LFW Awaydays – Middlesbrough, Riverside Stadium
Thursday, 3rd Mar 2011 00:28 by Awaydays
After a controversial Christmas and early year break due to time constraints the LFW Awaydays makes a return to look back on the weekend trip to the Boro – guest starring Alejandro Faurlin.
On the pitch
I could write this section by copying and pasting everything Tony Mowbray said in his post match interviews, and saying the exact opposite. Mowbray believed his Boro side was well in the game for long periods (they weren’t), and that they more than matched QPR for most of the game (they didn’t). He said the scoreline flattered QPR (it didn’t) and that we, to steal a Mourinho phrase, “parked the bus” with regards to our defending (we didn’t).
Correct me if I’m wrong but wasn’t that phrase about bus parking coined on a day when Tottenham played a flat back ten at Stamford Bridge and basically held hands in a straight line and waited for the final whistle to blow? QPR scored three here and could have had three more at least so how it’s remotely appropriate to this game I haven’t got the first idea. I like Tony Mowbray, but he sounded like a an early onset Alzheimer’s patient after this game, unable to recall with any degree of accuracy events that had occurred just minutes previously.
Heidar Helguson had fired over when through on goal before he gave us the lead with a deflected shot before half time. He buried a second headed goal shortly after the break and Taarabt converted a penalty for three nil. Boro keeper Steele had to save at Taarabt’s feet and the Moroccan also found the side netting with a first time volley.
There’s life out there, but there’s a hell of a lot more empty plastic seats.
QPR dominated the possession as well as the chances, and thanks to Alejandro Faurlin’s majestic range of passing it was controlled and quality possession that always looked like it was going somewhere. Middlesbrough should have scored after one minute when Kenny’s weak kick went straight to Scott McDonald, and should have scored in the last minute when McDonald went through again but cleared the bar by some distance, but in the intervening period they were absolutely awful.
Scores >>> QPR performance 8/10 >>> Opposition performance 3/10 >>> Referee performance 6/10
In the stand
‘Literally’ is an overused word in modern day English. ‘Literally’ and ‘like’. I try not to listen too much to conversations going on around me on public transport for fear that my brain may rot, or try to escape, but whenever I do tune in it’s always some moron trying to deliver some sort of anecdote basically using those two words alone. “And I was like literally, like, amazed at that because, like, she’s, like, supposed to be literally one of my best friends and, like, I just literally could not believe that she would say, like, something like that, like, do you know what I mean?”
When they strap me to the chair please tell them that the murder was just.
Anyway if I was one of these brain dead barrel scrapings that seem to have infected our society and then spread like a dose of the clap through a brothel in Stoke-on-Trent then I would tell you that the Riverside Stadium was, like, literally completely empty when we were there on Saturday. Of course it wasn’t literally empty – because I was there, and Tracey, and Neil and some other excited QPR fans. But it was pretty empty, more than half empty in fact – and by God did it both look and sound empty. I actually thought when I came above decks for the first time and took a look around that the game may have fallen victim to the weather late in the day such was the paucity of support I saw around me.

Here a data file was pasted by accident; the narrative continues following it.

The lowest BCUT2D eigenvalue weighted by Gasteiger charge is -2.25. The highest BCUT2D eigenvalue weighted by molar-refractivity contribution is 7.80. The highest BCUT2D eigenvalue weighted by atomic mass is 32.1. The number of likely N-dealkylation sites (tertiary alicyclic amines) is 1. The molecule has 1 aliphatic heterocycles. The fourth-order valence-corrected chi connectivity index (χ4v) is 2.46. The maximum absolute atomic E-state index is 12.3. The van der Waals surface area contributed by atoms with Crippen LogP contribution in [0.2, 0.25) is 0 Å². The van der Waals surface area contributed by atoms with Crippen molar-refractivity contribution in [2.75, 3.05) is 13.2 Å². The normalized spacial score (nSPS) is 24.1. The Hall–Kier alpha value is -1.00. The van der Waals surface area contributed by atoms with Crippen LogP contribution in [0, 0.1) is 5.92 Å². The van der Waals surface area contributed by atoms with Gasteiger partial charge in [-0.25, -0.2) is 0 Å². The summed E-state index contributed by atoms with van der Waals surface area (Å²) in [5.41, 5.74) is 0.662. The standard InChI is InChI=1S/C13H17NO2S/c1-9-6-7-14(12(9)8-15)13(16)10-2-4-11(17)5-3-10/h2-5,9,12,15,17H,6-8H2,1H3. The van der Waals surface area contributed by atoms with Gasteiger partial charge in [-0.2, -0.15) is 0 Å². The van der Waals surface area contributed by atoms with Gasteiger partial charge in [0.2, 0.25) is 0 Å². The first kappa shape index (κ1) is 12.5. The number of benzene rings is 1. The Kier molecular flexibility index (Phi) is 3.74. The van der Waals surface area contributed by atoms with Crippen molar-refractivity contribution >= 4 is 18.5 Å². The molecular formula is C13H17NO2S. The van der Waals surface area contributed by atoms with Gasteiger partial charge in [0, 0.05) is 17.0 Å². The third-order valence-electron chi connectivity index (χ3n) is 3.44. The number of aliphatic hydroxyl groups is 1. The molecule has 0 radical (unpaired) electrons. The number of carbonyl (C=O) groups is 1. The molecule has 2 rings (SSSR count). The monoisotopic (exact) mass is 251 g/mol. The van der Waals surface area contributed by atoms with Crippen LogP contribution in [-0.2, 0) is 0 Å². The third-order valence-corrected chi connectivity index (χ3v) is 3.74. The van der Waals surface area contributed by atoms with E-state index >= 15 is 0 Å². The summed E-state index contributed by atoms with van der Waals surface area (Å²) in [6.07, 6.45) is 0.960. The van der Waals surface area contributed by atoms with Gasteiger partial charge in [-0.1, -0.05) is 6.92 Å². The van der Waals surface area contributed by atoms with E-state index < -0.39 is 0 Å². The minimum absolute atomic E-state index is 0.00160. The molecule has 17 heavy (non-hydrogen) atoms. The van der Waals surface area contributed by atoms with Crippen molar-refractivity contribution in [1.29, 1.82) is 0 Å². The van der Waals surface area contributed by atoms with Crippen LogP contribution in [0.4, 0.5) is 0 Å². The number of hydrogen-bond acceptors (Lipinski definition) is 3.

Huddling together for warmth
We’re almost at a Coventry City level of horror with this place now – a vast stadium totally out of proportion with the support of the team it houses. Middlesbrough is a small town in a desperately poor area of the country, reliant on industries that have abandoned it in large numbers, and cannot possibly continue to proffer 35,000 people willing to pay £28 to sit and watch a team as bad as Boro undoubtedly are. When you look at Loftus Road and all its faults, remember trips to places like this. Imagine QPR falling on hard times in a ground built for 36,000 people. Imagine how desolate that place would be, how dull the atmosphere would be, how little you’d look forward to going to home games.
Boro opened this place in 1996, the first new ground in this country since Scunthorpe knocked up Glanford Park in 25 minutes using some bits of corrugated iron they’d found fly tipped round the back of the railway viaduct at the end of the 1980s. It was built at a time when Steve Gibson was like Roman Abramovic, throwing big money at big players as if it was wedding confetti. Juninho, Emerson, Paul Gascoigne, Paul Merson, Fabrizio Ravenelli and others all joined Captain Marvel himself Bryan Robson in a spectacular new era for Middlesbrough that eventually led to them lifting a major piece of silverware for the first time (the League Cup) under Steve McLaren. That’s what these grounds are meant to be for – times of growth, and optimism. Nobody when they’re designing them ever thinks about cold February afternoons when the team is total crap and nobody in the town has got any money, or desire, to come and watch it. Last year there were thousands of empty seats as well but the Boro fans seemed to be trying to make the best of a bad situation with a gang of singers behind the far goal and another group to our right proudly wafting around what the LFW message board may describe as “big gay flags” but such is the rank quality of this Boro side the group at the far end has gone altogether, and the gang to the right now number no more than a dozen.